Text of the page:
A Few Things Ill Considered

Krugman and Climate

Aside from the climate blogosphere, Paul Krugman’s “Conscience of a Liberal” is my most regular blog visit.  He does not usually have a lot to say on climate change (which is mildly disappointing) and I have seen only very shallow and casual dismissals of the, to me compelling, notion that perpetual growth as a requirement for economic prosperity is problematic (which is very disappointing).  It is however, usually very interesting and I have learned a lot about economics, something very apropos given the ongoing global crisis.  I do enjoy the political snark as well, as long as it is reality based!

Uncharacteristically, he has made quite a few posts and op-ed columns over the last few months centering on climate issues and I have been keeping tabs on that (literal sense here, I have 10 tabs perpetually open meaning to post about!).  So that I can finally close these down, here is a quick rundown of all that content:

Salvation Gets Cheap - A discussion of some economic optimism regarding the costs of climate change mitigation, specifically good news about the solar energy industry.  This column has an example of the casual dismissal of perpetual growth skepticism I mentioned above.  After the caveat “(I hate it when pundits try to make every issue into a case of “both sides are wrong,” but, in this case, it happens to be true.)” he says “On the left, you sometimes find environmentalists asserting that to save the planet we must give up on the idea of an ever-growing economy; on the right, you often find assertions that any attempt to limit pollution will have devastating impacts on growth. But there’s no reason we can’t become richer while reducing our impact on the environment.”  That “but” only really addresses the concern from the right.  This is not to say the “left” position he has presented is necessarily correct, but it certainly is not dealt with in his column.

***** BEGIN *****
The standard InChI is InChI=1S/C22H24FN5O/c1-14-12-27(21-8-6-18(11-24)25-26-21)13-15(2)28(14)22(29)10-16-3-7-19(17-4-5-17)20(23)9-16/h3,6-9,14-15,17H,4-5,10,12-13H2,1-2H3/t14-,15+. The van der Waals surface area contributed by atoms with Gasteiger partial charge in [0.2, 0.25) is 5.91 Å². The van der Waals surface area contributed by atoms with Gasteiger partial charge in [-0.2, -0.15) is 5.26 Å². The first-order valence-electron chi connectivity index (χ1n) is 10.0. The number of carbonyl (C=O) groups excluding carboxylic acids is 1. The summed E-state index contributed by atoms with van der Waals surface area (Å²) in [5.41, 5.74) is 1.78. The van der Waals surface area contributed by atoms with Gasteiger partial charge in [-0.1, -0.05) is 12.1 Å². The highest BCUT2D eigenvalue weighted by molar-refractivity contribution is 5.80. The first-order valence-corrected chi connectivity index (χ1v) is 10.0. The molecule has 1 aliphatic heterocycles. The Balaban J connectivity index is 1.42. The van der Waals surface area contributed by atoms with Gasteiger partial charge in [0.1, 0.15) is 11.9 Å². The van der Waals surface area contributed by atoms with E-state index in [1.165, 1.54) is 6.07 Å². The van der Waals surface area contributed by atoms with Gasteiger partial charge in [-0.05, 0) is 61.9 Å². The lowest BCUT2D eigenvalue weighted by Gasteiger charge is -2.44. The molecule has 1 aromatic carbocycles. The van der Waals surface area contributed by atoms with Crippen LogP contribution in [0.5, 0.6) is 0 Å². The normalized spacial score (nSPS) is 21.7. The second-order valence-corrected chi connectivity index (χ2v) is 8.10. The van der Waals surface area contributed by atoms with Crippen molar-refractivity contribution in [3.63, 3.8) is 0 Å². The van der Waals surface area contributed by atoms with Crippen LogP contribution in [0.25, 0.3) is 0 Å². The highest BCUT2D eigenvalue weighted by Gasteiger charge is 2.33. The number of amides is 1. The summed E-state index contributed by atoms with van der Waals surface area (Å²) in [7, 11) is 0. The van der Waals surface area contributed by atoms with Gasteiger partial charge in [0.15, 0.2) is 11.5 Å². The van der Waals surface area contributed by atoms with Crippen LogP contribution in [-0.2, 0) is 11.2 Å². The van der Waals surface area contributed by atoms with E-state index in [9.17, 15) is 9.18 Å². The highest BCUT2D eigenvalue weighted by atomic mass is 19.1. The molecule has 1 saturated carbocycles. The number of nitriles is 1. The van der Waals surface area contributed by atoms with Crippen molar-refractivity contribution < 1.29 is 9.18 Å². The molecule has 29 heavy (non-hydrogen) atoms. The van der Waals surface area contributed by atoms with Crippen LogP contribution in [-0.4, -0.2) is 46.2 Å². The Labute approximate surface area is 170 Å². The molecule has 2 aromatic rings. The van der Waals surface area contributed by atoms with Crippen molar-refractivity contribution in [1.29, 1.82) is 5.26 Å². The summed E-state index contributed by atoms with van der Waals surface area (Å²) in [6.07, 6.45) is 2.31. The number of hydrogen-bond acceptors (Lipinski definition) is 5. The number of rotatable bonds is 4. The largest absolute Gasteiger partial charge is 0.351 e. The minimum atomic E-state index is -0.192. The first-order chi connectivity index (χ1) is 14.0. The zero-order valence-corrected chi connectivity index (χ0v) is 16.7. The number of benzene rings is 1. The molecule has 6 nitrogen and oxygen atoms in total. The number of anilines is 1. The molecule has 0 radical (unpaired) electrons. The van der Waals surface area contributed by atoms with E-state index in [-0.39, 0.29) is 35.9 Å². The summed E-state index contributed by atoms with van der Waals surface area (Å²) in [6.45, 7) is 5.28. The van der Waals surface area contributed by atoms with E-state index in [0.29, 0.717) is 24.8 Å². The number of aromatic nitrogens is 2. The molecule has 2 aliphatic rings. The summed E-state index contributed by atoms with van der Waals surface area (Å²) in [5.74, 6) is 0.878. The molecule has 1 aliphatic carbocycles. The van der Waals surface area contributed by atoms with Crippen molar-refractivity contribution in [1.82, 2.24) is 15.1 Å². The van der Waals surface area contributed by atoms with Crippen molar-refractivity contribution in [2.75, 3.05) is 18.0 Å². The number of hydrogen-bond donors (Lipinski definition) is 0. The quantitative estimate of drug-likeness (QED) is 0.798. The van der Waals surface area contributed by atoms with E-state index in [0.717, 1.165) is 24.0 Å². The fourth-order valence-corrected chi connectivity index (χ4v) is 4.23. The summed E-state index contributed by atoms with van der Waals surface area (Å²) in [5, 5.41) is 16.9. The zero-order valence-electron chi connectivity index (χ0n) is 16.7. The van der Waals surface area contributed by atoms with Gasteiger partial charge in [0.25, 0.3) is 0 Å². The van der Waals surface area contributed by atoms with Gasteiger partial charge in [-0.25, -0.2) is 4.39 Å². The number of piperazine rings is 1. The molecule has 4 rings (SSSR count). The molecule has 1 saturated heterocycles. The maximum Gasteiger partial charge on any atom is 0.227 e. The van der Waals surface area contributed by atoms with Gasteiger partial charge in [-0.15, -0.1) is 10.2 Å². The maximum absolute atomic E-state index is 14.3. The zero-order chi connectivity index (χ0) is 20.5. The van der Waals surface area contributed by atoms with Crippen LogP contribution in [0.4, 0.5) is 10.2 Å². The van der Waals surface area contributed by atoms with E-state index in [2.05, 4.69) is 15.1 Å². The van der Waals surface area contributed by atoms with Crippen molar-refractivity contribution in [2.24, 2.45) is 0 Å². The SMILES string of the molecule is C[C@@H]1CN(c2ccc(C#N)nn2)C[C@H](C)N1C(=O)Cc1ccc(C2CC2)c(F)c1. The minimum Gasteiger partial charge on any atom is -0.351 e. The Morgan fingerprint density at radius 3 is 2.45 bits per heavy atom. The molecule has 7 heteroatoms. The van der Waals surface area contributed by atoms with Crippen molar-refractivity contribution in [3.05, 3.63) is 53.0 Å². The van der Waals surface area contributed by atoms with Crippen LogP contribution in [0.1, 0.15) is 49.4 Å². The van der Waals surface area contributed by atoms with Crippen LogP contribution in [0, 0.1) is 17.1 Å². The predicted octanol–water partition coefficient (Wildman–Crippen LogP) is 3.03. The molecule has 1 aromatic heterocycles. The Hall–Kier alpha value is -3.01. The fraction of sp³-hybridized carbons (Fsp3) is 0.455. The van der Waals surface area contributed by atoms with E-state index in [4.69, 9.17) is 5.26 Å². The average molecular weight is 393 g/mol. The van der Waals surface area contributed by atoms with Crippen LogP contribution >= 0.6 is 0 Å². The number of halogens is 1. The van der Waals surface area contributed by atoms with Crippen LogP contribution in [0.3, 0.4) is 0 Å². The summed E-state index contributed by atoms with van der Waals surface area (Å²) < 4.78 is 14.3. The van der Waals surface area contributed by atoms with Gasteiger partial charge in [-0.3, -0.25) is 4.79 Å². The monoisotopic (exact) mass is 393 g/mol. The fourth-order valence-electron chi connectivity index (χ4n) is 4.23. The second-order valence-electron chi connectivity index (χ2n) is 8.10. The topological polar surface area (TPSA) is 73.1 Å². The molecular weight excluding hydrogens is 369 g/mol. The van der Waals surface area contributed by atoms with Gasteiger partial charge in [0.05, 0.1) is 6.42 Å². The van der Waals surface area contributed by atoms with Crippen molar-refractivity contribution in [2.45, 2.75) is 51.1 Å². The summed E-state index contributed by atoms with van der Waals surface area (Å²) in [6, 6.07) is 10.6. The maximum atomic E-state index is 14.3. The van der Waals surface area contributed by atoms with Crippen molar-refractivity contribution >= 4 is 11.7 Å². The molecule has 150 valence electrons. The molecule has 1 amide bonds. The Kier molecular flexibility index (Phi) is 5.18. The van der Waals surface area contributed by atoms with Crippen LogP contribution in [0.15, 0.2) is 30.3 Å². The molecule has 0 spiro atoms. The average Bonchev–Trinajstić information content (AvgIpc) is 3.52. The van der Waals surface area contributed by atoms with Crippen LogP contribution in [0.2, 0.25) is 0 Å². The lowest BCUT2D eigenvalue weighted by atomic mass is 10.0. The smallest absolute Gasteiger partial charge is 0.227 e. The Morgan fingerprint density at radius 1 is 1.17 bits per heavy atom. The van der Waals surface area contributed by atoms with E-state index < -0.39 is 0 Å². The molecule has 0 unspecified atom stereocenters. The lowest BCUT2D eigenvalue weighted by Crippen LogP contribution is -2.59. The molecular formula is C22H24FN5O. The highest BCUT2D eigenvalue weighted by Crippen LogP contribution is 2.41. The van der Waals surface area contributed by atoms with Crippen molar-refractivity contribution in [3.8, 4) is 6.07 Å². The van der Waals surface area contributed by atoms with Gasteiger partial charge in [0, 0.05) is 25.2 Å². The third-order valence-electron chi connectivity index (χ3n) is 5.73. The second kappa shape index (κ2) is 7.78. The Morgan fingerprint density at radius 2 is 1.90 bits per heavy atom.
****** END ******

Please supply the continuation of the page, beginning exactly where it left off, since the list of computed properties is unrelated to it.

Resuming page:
Crazy Climate Economics – a discussion of the anticipated Republican response to the (at the time) coming new EPA regulations.  The headline captures well the flavor of that discussion!

Cutting Back on Carbon – this is a good one on how a Chamber of Commerce search for bad economic news regarding carbon regulations is really an “own-goal”.  Their as-pessimistic-as-possible prediction is for a cost to the US economy of $50 billion per year.  This may be many month’s income for a guy like me (hello blogging fees!) but it is just 0.3% of a $17 trillion economy.  This is a tiny price tag given the existential threat climate change poses to society.

Energy Choices – Here Krugman turns his attention to a letter to the Financial Times from Roger Pielke Jr and finds him sadly lacking in intellectual honesty (…or competence, Roger really likes to keep us all guessing on that one).  Money quote: “This is actually kind of wonderful, in a bang-your-head-on-the-table sort of way.”  Welcome to our kitchen, Paul!

The Climate Domino – another op-ed column on the (then proposed) EPA regulations of coal fired power plants and specifically how it relates to the “But China!” objection to any US climate policy.

Interests, Ideology and Climate – Dr. Krugman thinks that ideology is more important than the Koch factor in the climate denial machinations.  Here’s an excerpt: